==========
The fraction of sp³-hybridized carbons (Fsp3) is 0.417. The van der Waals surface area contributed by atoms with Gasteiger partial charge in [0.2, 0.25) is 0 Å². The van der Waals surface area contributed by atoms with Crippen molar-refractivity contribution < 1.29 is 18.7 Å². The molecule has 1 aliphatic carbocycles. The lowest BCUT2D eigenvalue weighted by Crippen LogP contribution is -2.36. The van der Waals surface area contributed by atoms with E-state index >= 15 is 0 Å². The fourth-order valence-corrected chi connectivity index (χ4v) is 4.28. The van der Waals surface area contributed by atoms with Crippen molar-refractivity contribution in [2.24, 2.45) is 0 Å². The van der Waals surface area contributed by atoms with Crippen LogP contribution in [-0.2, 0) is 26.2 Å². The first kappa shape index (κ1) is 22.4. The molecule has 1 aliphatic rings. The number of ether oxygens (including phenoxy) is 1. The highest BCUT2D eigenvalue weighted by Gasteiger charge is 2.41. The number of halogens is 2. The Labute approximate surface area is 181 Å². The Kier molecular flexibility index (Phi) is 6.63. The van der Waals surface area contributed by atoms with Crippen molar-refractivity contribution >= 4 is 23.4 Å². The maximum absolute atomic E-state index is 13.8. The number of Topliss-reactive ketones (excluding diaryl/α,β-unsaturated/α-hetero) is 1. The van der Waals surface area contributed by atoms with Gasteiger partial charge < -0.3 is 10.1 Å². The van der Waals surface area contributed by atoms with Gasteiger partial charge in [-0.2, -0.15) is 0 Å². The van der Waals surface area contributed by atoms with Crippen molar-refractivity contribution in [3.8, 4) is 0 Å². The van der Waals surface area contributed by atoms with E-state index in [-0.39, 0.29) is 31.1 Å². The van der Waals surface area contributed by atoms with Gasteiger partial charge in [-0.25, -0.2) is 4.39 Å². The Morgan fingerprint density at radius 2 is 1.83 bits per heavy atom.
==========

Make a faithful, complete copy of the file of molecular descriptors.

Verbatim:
The fraction of sp³-hybridized carbons (Fsp3) is 0.417. The van der Waals surface area contributed by atoms with Gasteiger partial charge in [0.2, 0.25) is 0 Å². The van der Waals surface area contributed by atoms with Crippen molar-refractivity contribution < 1.29 is 18.7 Å². The molecule has 1 aliphatic carbocycles. The lowest BCUT2D eigenvalue weighted by Crippen LogP contribution is -2.36. The van der Waals surface area contributed by atoms with E-state index >= 15 is 0 Å². The fourth-order valence-corrected chi connectivity index (χ4v) is 4.28. The van der Waals surface area contributed by atoms with Crippen molar-refractivity contribution in [2.24, 2.45) is 0 Å². The van der Waals surface area contributed by atoms with Crippen LogP contribution in [-0.2, 0) is 26.2 Å². The first kappa shape index (κ1) is 22.4. The molecule has 1 aliphatic rings. The number of ether oxygens (including phenoxy) is 1. The highest BCUT2D eigenvalue weighted by Gasteiger charge is 2.41. The number of halogens is 2. The Labute approximate surface area is 181 Å². The Kier molecular flexibility index (Phi) is 6.63. The van der Waals surface area contributed by atoms with Crippen molar-refractivity contribution >= 4 is 23.4 Å². The maximum absolute atomic E-state index is 13.8. The number of Topliss-reactive ketones (excluding diaryl/α,β-unsaturated/α-hetero) is 1. The van der Waals surface area contributed by atoms with Gasteiger partial charge < -0.3 is 10.1 Å². The van der Waals surface area contributed by atoms with Gasteiger partial charge in [-0.2, -0.15) is 0 Å². The van der Waals surface area contributed by atoms with Crippen molar-refractivity contribution in [3.8, 4) is 0 Å². The van der Waals surface area contributed by atoms with E-state index in [-0.39, 0.29) is 31.1 Å². The van der Waals surface area contributed by atoms with Gasteiger partial charge in [-0.25, -0.2) is 4.39 Å². The Morgan fingerprint density at radius 2 is 1.83 bits per heavy atom.